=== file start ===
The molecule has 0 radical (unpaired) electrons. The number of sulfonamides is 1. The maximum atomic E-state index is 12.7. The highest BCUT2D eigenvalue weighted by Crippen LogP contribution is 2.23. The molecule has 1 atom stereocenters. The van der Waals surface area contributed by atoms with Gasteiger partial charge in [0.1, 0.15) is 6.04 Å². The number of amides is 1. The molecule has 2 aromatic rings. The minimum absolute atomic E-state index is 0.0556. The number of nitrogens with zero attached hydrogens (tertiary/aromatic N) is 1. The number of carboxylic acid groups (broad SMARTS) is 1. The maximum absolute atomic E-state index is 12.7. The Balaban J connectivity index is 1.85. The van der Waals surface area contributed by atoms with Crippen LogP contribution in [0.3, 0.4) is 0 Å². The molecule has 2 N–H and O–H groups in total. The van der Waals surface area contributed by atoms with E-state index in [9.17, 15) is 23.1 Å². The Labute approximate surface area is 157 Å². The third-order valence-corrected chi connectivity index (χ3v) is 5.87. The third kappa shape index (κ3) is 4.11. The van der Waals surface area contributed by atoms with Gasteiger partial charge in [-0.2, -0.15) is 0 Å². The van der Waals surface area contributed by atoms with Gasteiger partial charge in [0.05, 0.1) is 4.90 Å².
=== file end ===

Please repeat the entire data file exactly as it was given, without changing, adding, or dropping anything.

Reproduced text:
The molecule has 0 radical (unpaired) electrons. The number of sulfonamides is 1. The maximum atomic E-state index is 12.7. The highest BCUT2D eigenvalue weighted by Crippen LogP contribution is 2.23. The molecule has 1 atom stereocenters. The van der Waals surface area contributed by atoms with Gasteiger partial charge in [0.1, 0.15) is 6.04 Å². The number of amides is 1. The molecule has 2 aromatic rings. The minimum absolute atomic E-state index is 0.0556. The number of nitrogens with zero attached hydrogens (tertiary/aromatic N) is 1. The number of carboxylic acid groups (broad SMARTS) is 1. The maximum absolute atomic E-state index is 12.7. The Balaban J connectivity index is 1.85. The van der Waals surface area contributed by atoms with Crippen LogP contribution in [0.3, 0.4) is 0 Å². The molecule has 2 N–H and O–H groups in total. The van der Waals surface area contributed by atoms with E-state index in [9.17, 15) is 23.1 Å². The Labute approximate surface area is 157 Å². The third-order valence-corrected chi connectivity index (χ3v) is 5.87. The third kappa shape index (κ3) is 4.11. The van der Waals surface area contributed by atoms with Gasteiger partial charge in [-0.2, -0.15) is 0 Å². The van der Waals surface area contributed by atoms with Gasteiger partial charge in [0.05, 0.1) is 4.90 Å².